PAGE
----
Identification, Images, & Information
For Insects, Spiders & Their Kin
For the United States & Canada

Species Danaus plexippus - Monarch - Hodges#4614

Monarch - larva - Danaus plexippus Monarch Caterpillar - Danaus plexippus Monarch - Danaus plexippus Early Instar Monarch - Danaus plexippus caterpillar - Danaus plexippus Monarch Chrysalis - Danaus plexippus Danaus plexippus (Linnaeus) - Danaus plexippus Deceased Monarch pathogen ID request - Danaus plexippus
Show images of: caterpillars · adults · both
Kingdom Animalia (Animals)
Phylum Arthropoda (Arthropods)
Subphylum Hexapoda (Hexapods)
Class Insecta (Insects)
Order Lepidoptera (Butterflies and Moths)
Superfamily Papilionoidea (Butterflies and Skippers)
Family Nymphalidae (Brush-footed Butterflies)
Subfamily Danainae (Milkweed Butterflies & Glasswings)
Tribe Danaini (Milkweed Butterflies)
Genus Danaus
Species plexippus (Monarch - Hodges#4614)
Hodges Number
Other Common Names
Milkweed Butterfly
Synonyms and other taxonomic changes
Danaus plexippus (Linnaeus)
Orig. Comb: Papilio plexippus Linnaeus 1758
Wingspan 8.6-10.5 cm
ADULT: large, with conspicuous black veins on orange wings.
Monarchs often show a distinctive gliding flight with their wings held tilted upward in a dihedral (V shape).
Males have scent-scale patches on hindwings, prominent when wings are open, and just possible to see when wings are folded.

LARVA: entire length has alternating black, white, and yellow bands; front and hind ends have a pair of long black filaments projecting diagonally upward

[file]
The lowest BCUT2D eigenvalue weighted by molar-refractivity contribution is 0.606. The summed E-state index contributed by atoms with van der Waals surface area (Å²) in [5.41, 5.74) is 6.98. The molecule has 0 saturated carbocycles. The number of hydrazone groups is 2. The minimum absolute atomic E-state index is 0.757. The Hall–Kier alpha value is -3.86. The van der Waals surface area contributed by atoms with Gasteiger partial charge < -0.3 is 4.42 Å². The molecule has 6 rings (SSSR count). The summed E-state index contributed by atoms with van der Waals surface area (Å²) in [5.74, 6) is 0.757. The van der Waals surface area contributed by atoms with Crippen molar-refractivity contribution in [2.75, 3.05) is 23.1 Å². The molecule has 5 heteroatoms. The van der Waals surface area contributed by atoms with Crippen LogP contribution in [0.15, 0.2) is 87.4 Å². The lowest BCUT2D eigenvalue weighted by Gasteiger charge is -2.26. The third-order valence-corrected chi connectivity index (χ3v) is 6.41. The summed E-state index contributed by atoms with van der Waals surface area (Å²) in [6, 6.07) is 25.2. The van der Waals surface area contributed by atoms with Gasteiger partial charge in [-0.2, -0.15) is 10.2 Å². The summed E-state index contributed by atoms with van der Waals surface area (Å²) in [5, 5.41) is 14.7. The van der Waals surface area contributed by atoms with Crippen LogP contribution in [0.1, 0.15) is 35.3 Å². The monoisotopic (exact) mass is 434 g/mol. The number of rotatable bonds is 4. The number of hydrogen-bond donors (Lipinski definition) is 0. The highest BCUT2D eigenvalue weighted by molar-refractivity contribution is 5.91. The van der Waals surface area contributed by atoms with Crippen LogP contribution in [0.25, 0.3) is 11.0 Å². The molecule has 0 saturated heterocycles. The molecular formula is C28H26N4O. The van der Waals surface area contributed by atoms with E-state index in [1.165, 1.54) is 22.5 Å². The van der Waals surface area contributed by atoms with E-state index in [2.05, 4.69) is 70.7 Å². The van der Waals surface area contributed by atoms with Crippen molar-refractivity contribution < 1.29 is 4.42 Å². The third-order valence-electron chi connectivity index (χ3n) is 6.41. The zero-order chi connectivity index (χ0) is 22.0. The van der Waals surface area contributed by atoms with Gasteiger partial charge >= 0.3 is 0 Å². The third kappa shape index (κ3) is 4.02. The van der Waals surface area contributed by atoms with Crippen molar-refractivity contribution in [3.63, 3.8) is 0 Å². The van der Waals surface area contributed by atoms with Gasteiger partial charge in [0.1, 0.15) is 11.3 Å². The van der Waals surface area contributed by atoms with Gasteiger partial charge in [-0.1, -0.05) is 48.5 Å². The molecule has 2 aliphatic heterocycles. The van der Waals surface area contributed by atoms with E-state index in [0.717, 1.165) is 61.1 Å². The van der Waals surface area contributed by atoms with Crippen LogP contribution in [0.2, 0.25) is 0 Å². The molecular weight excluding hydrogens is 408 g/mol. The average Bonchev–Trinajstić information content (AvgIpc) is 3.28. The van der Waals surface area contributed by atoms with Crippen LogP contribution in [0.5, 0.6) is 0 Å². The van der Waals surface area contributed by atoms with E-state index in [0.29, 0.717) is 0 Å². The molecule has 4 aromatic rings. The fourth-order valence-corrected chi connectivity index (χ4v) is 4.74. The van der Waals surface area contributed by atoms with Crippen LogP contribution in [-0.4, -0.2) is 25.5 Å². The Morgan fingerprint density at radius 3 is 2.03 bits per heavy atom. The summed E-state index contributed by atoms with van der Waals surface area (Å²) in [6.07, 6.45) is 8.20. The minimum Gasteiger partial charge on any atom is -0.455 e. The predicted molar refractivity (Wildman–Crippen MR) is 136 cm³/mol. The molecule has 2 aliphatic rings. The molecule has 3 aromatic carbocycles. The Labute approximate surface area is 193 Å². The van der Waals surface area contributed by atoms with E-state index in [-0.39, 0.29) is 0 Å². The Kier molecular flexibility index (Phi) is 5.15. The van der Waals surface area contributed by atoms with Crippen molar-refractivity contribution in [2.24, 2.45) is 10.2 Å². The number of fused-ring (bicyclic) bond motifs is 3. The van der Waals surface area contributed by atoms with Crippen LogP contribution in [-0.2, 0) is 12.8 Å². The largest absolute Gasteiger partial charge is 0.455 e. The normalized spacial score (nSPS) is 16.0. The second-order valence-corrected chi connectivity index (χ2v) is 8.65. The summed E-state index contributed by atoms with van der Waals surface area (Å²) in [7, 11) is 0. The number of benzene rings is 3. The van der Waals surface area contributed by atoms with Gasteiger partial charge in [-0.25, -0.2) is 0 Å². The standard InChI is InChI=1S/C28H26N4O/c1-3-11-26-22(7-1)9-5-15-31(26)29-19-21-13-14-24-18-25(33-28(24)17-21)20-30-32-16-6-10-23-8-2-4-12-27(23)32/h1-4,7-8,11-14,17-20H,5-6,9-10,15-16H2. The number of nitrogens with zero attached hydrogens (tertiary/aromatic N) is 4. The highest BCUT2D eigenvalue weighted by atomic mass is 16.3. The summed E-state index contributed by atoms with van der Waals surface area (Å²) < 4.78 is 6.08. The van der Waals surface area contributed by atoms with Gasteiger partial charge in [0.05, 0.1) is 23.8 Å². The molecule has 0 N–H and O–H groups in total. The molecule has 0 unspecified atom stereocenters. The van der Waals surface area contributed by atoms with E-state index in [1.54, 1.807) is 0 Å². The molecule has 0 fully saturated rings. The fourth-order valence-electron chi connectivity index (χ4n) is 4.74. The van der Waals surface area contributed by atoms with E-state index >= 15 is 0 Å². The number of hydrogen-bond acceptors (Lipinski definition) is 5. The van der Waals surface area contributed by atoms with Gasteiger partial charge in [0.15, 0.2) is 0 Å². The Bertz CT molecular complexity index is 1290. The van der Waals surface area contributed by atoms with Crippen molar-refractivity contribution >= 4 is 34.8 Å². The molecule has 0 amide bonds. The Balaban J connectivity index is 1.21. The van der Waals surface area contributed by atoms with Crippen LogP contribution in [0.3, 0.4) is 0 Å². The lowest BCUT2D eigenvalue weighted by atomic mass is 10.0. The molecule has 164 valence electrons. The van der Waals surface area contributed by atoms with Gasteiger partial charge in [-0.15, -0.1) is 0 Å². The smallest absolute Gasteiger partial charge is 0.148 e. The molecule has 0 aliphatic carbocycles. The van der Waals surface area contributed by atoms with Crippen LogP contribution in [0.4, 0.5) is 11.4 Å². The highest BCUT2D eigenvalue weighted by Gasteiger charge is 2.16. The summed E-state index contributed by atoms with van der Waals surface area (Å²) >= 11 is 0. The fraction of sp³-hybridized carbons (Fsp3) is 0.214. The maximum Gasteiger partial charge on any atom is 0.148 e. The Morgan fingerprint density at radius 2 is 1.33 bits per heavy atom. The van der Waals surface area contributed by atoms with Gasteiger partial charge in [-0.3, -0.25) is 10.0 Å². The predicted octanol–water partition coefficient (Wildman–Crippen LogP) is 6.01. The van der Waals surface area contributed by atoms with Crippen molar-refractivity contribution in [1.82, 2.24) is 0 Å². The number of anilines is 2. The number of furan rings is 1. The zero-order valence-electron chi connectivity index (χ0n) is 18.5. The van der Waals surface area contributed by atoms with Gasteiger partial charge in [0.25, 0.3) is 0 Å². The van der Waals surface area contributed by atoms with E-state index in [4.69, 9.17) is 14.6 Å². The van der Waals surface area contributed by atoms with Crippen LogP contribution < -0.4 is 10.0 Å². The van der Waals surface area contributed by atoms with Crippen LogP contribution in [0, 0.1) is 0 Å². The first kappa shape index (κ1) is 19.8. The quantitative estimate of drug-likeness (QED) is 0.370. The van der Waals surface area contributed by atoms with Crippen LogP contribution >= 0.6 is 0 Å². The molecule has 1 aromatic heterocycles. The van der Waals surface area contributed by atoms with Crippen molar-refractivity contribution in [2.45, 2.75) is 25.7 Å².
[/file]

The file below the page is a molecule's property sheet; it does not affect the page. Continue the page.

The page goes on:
Much of temperate North America into tropics and much of South America. Also some islands in Pacific, Australia (introduced). Highly migratory.
Open areas with flowers, hostplants
March through fall in North America; all year in tropics.
Adults take nectar from a variety of flowers.
The caterpillars feed on plants in the Milkweed family (Asclepiadaceae [or Apocynaceae in part]), primarily Milkweeds (Asclepias), but also other genera including Calotropis, Cynanchum, Gonolobus, Sarcostemma, etc.
Life Cycle

egg to 1st instar:

2nd instar:

3rd instar:

4th instar:

5th instar:

development of the pupa:

female vs male:

chrysalis to adult:

pupae that failed to develop properly:


- Zelus renardii - so. US to OR
- Stiretrus anchorago (F.) - Range: e US; - Picromerus bidens (L.) - ne NA
- Spined Soldier Bugs (Podisus spp.) - widely dist.


California roost:


See Also
Members of the public often mistake the unrelated Viceroy (below) for a Monarch, but the Viceroy is much smaller and has a black band across the hindwing.

comparison of Monarch(1) and Viceroy(2) hindwings:

The related Queen lacks black veins on the forewing and has darker/browner wings, and the Soldier has darker/browner wings.
Print References
Glassberg (1)
Brock and Kaufman (2)
Scott (3)
Rea et al. (4)
Koch, R.L., R.C. Venette, and W.D. Hutchison. 2005. Influence of alternate prey on predation of monarch butterfly (Lepidoptera: Nymphalidae) larvae by the multicolored Asian lady beetle (Coleoptera: Coccinellidae) Environmental Entomology.‚ÄČ34(2): 410-416.
Works Cited
1.Butterflies Through Binoculars: The East
Jeffrey Glassberg. 1999. Oxford University Press.
2.Butterflies of North America (Kaufman Focus Guides)
Jim P. Brock, Kenn Kaufman. 2003. Houghton Mifflin Co.
3.The Butterflies of North America: A Natural History and Field Guide
James A. Scott. 1992. Stanford University Press.
4.Milkweed, Monarchs and More: A Field Guide to the Invertebrate Community in the Milkweed Patch
Ba Rea, Karen Oberhauser, Michael Quinn. 2003. Bas Relief Publishing Group.